Tuesday, December 06, 2011

Farewell to Paul Thorpe, Extraordinary Teacher

How do you make sense of something like this? From the Asheville, NC, Citizen-Times:
The owner of the Asheville Music School died Saturday after falling and striking his head on a sidewalk while doing yard work at his Montford home, police said... Paul Mark Thorpe, 45, of 176 Tacoma Circle, was doing yard work on a steep bank when he apparently fell and struck his head on the sidewalk, according to Lt. Wallace Welch, a spokesman with the Asheville Police Department. No one saw Thorpe fall, but Welch said “it looks to be an unfortunate accident.” Thorpe was dead at the scene when police arrived about 3 p.m. Saturday. 
Paul was my band teacher for three years, from 1989-92 (7th-9th grade), and besides being a really good teacher -- dedicated, positive, adventurous, going above and beyond, all that gold medal teacher stuff -- he was also a hero and, to a teacher-ish extent, a friend. A tuba player, he encouraged me to switch from trumpet to euphonium, a good move for me, and then brought me along to Tubachristmas, a madcap annual undertaking where a bunch of low brass players get together in a public space and play Christmas carols. (I still do this every once in a while.) From that trip, I most clearly remember our conversation in the car. He played a taped compilation of John Williams film music, and he was an obvious fan, ready with an anecdote for each piece, telling me how he and his college buddies used to watch the end credits of the NBC nightly news just to hear the Williams score in all its glory. Shortly after that excursion, he loaned me "Super Mario Brothers 3" -- the man was only 11 years older than me -- to enjoy during Christmas break.

Paul encouraged my love of music and pushed it; if you enjoy this blog, he's partly to thank. For one of our high school concerts he taught us Dan Bukvich's "Voodoo", a gimmicky-but-cool crowd pleaser that's memorized and played in the dark -- he covered up all the windows in the gym where we performed -- featuring eerie singing, flashlights, and lots of percussion. Selling this to a small-town Missouri crowd was a neat trick, but in Paul's mind it was a gateway drug. During one rehearsal he told us that "Voodoo" might seem weird, but it was nothing compared to true avant-garde composition, mentioning an aleatoric piece whose notes were determined by the silhouette of a swimming goldfish projected against a score. (Is that a John Cage piece? Help me out.) 14-year-old me thought that was the coolest, and that attitude stuck with me through college up until now. One of these days you'll see me raving about Reinhold Freidl's completely insane Inside Piano album; thank Paul.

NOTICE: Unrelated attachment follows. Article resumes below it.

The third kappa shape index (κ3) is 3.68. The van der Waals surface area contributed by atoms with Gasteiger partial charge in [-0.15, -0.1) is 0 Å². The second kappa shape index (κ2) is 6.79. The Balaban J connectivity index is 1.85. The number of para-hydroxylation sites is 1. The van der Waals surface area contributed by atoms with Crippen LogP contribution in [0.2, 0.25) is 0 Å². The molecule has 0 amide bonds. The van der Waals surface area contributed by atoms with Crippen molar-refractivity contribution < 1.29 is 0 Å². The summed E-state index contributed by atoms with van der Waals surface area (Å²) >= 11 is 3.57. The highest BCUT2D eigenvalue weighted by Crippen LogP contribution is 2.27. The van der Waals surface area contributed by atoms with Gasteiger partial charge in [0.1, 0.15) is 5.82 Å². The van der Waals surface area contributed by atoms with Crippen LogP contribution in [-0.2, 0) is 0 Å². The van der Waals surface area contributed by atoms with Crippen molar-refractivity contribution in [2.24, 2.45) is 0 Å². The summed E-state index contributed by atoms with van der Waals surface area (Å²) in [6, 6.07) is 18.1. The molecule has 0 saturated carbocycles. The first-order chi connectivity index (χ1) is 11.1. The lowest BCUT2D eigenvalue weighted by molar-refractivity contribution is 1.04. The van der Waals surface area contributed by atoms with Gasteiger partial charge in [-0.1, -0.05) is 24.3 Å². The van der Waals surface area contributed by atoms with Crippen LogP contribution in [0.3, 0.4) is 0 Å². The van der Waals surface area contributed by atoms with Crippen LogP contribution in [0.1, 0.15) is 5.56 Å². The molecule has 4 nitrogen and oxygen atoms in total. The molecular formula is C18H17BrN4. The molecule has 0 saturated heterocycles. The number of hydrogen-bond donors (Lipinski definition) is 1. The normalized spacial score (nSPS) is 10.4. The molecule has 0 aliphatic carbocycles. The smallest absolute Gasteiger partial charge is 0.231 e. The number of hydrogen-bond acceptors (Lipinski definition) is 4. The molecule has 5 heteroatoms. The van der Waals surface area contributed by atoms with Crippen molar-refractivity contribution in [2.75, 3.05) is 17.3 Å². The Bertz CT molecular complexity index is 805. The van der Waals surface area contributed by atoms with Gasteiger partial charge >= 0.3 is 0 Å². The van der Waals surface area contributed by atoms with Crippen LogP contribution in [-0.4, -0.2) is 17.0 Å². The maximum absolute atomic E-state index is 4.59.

But more than that, he was incredibly positive. Once as I left a lesson, he looked at me with a smirk and said something like, "What's up today? You just seem really happy." Well, if I wasn't before, I got happy then! And after he left town to get his Masters Degree, whenever he came back to visit and I caught sight of him -- randomly walking past him outside the high school, or bussing his table at the local fancy restaurant -- it made my day. I dunno how many people he affected in this way, but he radiated confident happiness.

He maintained this positivity and musical curiosity to the end. Just a couple weeks ago he messaged me on Facebook to see if there was any way of importing this blog to his music school's posts. (Alas, there wasn't.) I was obviously flattered, but skeptical -- "Do the patrons of Asheville Music School really want to read about Gucci Mane or whoever?" He admitted, "Personally, I didn't take the time to read about Gucci!", but was otherwise complimentary. From the look of things, he lived a rich life in Asheville with his partner and the musical community that formed around his school. Losing one of my favorite teachers might seem insensible to me, but to his friends and family, his loss is something far worse. Prayers.

Another great Paul Thorpe field trip: the summer of '91 (I think), he drove me and several other brass players to a drum and bugle corps competition. (Paul: "Do you have any idea what you're going to see at this thing?" Me: "Drums and bugles?") The contest was loud, obnoxious, thrilling, and it prepared me for marching band, which pretty much centered my studies and social life throughout high school. I have to think he would have enjoyed this live version of "Take On Me", from one of my favorite singles of 2011, by the NO BS! Brass Band:

Paul taught me how to play music and how to love music and, along with that, how to love life. What a treasure.

1 comment:

Anthony said...

i heard the gold fish as a cage peice, but it might be just something people thought was cageian?